LinReg(ax + b) versus LinReg(a + bx)

 Why are there TWO choices for linear regression equations on the graphing calculator? First: There is no mathematical difference between the answers produced by these two forms. There is only a difference in the order in which the answer is written. The two equations represent a difference in philosophy held by different disciplines in the mathematical community. A linear equation can be written as   y=mx+b,    y=ax+b   or even   y=a+bx.
These equations can all represent the same graphs, assuming a horizontal x-axis and a vertical y-axis. In Algebra, the equation of a line is represented by y = mx + b, where m is the slope and b is the y-intercept. Thus, algebraists prefer to maintain this format by using the form LinReg(ax + b), where a is the slope and b in the y-intercept. The format y = mx + b is a common algebraic format for the equation of a line, appearing in both high school and college texts. In Algebra, the standard form of a quadratic equation is y = ax2 + bx + c. Algebraists prefer this method as it more closely follows the standard form of a polynomial: P(x) = anxn + an-1xn-1 + ... + a1x + a0. In Statistics, the preferred equation of a line is represented by y = a + bx, where b is the slope and a is the y-intercept. (The preferred form is actually y = b0 + b1x.) Thus, statisticians prefer to maintain this format by using the form LinReg(a + bx), where a is the y-intercept and b is the slope. In advanced multi-variable statistics, equations "get richer" as terms are added at the right (that is, the powers increase moving to the right.) In Statistics, the standard form of a quadratic equation is y = a + bx + cx2. Statisticians prefer this method as it more closely follows the general form of the regression equation: y = b0 + b1x + b2x2 + ... + bnxn. Statistician will also say that they prefer this method because the variables represent the same context in each formula (that is, a is a constant in the linear equation and in the quadratic equation).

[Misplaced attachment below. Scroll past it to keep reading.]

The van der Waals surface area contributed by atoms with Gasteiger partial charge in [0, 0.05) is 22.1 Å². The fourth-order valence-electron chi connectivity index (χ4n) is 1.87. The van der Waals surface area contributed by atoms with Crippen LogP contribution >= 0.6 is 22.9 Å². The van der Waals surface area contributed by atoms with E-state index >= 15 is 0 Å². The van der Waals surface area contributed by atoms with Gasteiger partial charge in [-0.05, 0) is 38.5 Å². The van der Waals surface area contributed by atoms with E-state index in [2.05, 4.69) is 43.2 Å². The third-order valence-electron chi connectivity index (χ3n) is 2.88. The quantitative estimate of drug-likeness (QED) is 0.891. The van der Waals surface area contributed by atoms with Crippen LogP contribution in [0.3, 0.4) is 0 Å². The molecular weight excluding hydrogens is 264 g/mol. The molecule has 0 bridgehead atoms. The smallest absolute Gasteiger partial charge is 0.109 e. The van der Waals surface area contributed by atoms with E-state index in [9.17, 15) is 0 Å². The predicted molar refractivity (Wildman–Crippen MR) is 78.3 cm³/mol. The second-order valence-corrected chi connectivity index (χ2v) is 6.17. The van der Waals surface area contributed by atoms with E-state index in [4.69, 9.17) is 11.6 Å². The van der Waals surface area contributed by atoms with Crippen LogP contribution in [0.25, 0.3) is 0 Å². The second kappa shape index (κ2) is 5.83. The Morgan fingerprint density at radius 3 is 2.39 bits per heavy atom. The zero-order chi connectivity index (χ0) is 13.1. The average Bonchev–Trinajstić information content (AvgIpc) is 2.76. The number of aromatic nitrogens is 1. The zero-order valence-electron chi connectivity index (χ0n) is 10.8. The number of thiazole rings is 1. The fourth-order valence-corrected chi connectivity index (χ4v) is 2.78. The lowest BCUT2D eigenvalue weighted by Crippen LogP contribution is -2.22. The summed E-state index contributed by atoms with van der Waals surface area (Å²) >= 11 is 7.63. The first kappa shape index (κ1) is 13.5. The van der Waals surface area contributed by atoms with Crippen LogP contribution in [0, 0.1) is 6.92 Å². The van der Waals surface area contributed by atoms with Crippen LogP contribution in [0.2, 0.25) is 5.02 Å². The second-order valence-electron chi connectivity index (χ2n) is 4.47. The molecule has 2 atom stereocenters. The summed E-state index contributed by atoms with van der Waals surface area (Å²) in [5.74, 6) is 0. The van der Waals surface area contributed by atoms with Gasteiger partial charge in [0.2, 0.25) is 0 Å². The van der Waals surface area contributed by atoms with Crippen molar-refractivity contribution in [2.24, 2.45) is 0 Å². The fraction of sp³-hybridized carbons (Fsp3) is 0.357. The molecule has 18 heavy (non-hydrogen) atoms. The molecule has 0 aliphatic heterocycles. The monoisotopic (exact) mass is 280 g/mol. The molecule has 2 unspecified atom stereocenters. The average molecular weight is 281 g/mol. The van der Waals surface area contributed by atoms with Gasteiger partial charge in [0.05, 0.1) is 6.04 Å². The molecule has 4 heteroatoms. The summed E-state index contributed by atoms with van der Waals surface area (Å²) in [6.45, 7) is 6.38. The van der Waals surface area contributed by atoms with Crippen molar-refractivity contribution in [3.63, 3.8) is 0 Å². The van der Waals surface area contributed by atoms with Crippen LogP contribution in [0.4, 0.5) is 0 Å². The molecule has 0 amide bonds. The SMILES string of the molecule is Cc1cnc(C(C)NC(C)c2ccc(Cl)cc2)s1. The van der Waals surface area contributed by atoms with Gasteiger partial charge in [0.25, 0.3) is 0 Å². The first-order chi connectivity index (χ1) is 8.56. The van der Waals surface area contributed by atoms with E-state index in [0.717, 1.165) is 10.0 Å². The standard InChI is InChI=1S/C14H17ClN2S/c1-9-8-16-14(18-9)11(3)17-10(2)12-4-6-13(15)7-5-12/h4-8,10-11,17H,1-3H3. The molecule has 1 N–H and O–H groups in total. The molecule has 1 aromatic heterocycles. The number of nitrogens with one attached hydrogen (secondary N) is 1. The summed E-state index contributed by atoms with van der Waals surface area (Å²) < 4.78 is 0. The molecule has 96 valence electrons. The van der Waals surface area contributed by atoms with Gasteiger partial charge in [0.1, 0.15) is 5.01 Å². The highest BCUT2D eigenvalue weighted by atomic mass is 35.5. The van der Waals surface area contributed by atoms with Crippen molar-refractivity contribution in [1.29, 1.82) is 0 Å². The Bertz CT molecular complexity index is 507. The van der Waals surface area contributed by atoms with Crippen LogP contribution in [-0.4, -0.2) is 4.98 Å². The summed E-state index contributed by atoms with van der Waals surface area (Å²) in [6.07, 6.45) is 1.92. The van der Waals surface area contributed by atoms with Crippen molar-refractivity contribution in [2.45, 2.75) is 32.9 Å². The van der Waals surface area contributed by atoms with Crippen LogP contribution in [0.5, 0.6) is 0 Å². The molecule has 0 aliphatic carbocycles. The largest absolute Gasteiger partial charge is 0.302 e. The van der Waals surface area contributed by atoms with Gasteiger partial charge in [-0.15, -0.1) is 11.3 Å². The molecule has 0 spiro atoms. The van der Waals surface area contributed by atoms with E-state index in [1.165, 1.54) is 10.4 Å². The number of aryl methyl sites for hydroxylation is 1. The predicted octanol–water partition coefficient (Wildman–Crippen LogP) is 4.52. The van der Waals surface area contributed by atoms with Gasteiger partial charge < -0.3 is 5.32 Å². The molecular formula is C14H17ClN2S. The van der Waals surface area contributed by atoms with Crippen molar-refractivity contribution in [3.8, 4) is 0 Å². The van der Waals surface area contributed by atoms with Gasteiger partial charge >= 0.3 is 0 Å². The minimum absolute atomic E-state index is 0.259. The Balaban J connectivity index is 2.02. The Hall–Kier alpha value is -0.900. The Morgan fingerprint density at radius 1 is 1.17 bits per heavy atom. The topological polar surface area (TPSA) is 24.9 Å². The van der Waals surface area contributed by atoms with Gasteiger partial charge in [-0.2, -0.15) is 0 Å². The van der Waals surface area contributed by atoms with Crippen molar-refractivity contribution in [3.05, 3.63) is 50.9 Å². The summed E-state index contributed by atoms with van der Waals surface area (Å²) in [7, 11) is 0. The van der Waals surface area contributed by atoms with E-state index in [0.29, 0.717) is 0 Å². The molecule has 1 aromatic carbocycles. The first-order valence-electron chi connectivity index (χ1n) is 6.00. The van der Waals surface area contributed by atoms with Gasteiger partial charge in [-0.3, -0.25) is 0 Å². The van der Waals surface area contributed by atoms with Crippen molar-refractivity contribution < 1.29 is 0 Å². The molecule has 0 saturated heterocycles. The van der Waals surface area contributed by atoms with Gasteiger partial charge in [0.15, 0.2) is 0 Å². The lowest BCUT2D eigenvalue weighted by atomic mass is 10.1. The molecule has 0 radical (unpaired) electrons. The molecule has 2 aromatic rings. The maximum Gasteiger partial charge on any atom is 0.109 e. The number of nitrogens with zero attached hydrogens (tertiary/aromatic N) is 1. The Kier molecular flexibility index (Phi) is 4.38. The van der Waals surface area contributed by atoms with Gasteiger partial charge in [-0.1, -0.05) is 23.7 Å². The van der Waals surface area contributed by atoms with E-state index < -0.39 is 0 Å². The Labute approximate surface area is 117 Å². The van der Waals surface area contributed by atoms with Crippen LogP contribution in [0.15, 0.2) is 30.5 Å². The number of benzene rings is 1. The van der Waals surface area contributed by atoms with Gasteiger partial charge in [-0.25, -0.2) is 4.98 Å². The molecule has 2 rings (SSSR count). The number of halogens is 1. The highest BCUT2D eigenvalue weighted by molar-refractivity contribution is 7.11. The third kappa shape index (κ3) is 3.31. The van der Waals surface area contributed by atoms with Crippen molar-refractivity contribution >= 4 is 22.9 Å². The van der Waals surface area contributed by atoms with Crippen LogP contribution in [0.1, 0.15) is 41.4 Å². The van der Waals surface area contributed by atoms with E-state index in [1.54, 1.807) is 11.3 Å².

It can be argued that there are various reasons for choosing one of these linear regression equation forms over the other. Unfortunately, it is often seen that one form is chosen to the "exclusion" of the other, with statements such as "DO NOT USE (the other form)". It is more important to understand that there are alternative ways to represent the same concepts depending upon the context in which they are used. While one form may be "preferred", both forms are beneficial. In today's interdisciplinary world, a more flexible attitude is needed. Students need to understand that parts of linear equations are commutative (such as ax + b = b + ax) and that they need to find the x-term to examine the slope (when the graph has a horizontal x-axis and a vertical y-axis). Students also need to understand that using different letters for constants and coefficients will not change the meaning of the parts of the equation (such as y = ax + b and y = a + bx, where a is the slope in the first, and b is the slope in the second). Bottom line: In high school Algebra 1, Geometry, Algebra 2, PreCalculus, Advanced Placement Calculus, and in college Algebra courses (and other college courses), LinReg(ax+b) remains the most widely used calculator form for the linear regression equation. In Advanced Placement Statistics and in College Statistics courses, LinReg(a+bx) is the more widely preferred form. If you understand "one" of these forms, you will understand the other as well. Both work! Finding Your Way Around TABLE of  CONTENTS